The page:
Once you have written a successful proposal and have secured the resources to do a project, you are expected to update the client on the progress of that project. This updating is usually handled by progress reports, which can take many forms: memoranda, letters, short reports, formal reports, or presentations. What information is expected in a progress report? The answer to this question depends, as you might expect, on the situation, but most progress reports have the following similarities in content: 1. Background on the project itself. In many instances, the client (a manager at the National Science Foundation, for instance) is responsible for several projects. Therefore, the client expects to be oriented as to what your project is, what its objectives are, and what the status of the project was at the time of the last reporting. 2. Discussion of achievements since last reporting. This section follows the progress of the tasks presented in the proposal's schedule. 3. Discussion of problems that have arisen. Progress reports are not necessarily for the benefit of only the client. Often, you the engineer or scientists benefit from the reporting because you can share or warn your client about problems that have arisen. In some situations, the client might be able to direct you toward possible solutions. In other situations, you might negotiate a revision of the original objectives, as presented in the proposal. 4. Discussion of work that lies ahead. In this section, you discuss your plan for meeting the objectives of the project. In many ways, this section of a progress report is written in the same manner as the "Plan of Action" section of the proposal, except that now you have a better perspective for the schedule and cost than you did earlier. 5. Assessment of whether you will meet the objectives in the proposed schedule and budget. In many situations, this section is the bottom line for the client. In some situations, such as the construction of a highway, failure to meet the objectives in the proposed schedule and budget can result in the engineers having to forfeit the contract. In other situations, such as a research project, the client expects that the objectives will change somewhat during the project.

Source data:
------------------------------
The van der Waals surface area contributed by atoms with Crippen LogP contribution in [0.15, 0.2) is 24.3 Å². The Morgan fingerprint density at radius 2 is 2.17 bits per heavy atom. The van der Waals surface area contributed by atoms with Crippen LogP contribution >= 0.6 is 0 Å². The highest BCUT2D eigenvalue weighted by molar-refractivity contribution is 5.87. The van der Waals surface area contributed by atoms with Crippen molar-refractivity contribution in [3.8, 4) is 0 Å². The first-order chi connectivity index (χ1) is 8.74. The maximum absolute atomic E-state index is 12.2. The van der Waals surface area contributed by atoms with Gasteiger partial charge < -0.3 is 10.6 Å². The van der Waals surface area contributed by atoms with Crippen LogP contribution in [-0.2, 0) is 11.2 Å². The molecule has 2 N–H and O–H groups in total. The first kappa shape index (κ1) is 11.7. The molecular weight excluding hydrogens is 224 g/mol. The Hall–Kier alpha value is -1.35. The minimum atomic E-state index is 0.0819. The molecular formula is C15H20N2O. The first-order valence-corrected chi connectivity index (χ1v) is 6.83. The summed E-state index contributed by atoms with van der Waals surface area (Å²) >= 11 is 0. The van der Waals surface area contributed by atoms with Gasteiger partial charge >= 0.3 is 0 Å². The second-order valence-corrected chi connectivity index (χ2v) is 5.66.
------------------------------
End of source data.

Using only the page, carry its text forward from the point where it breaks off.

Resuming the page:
Mechanical Engineering Department
October 28, 1996
To: Michael Alley
From: Kris Johnson KTJ
Subject: Progress of My Research on the Evacuation of the R.M.S. Titanic Introduction
This memo responds to your request on the progress of my research project for ME 4984. As you might remember, my research project was an assessment of the evacuation of passengers from the R.M.S. Titanic on April 14-15, 1912, after it struck an iceberg. As presented in my proposal of October 14, 1996, I identified two principal objectives for the research: (1) assess the evacuation equipment that was available when the ship struck the iceberg, and (2) assess the evacuation procedures during the three hours that it took the Titanic to sink. This memo will first present the research that I have completed so far, including preliminary results. Then this memo will discuss the remaining research and suggest modifications to that research based on information uncovered so far. Finally, the memo will discuss my progress on meeting the original deadlines for the project.
Since submitting my proposal, I have spent most of my research time obtaining and reading sources. My principal source, Titanic: End of the Dream [Wade, 1992], is a book that has required much time to read through. Figure 1 presents a timeline depicting the work done so far. The shaded bars represent work that has been completed.
Preliminary research shows that an assessment of the equipment is straightforward. The Titanic did not have nearly enough lifeboats. In fact, it had lifeboats for only about half the 2200 passengers and crewmembers, but this lack of available lifeboats was not unusual for...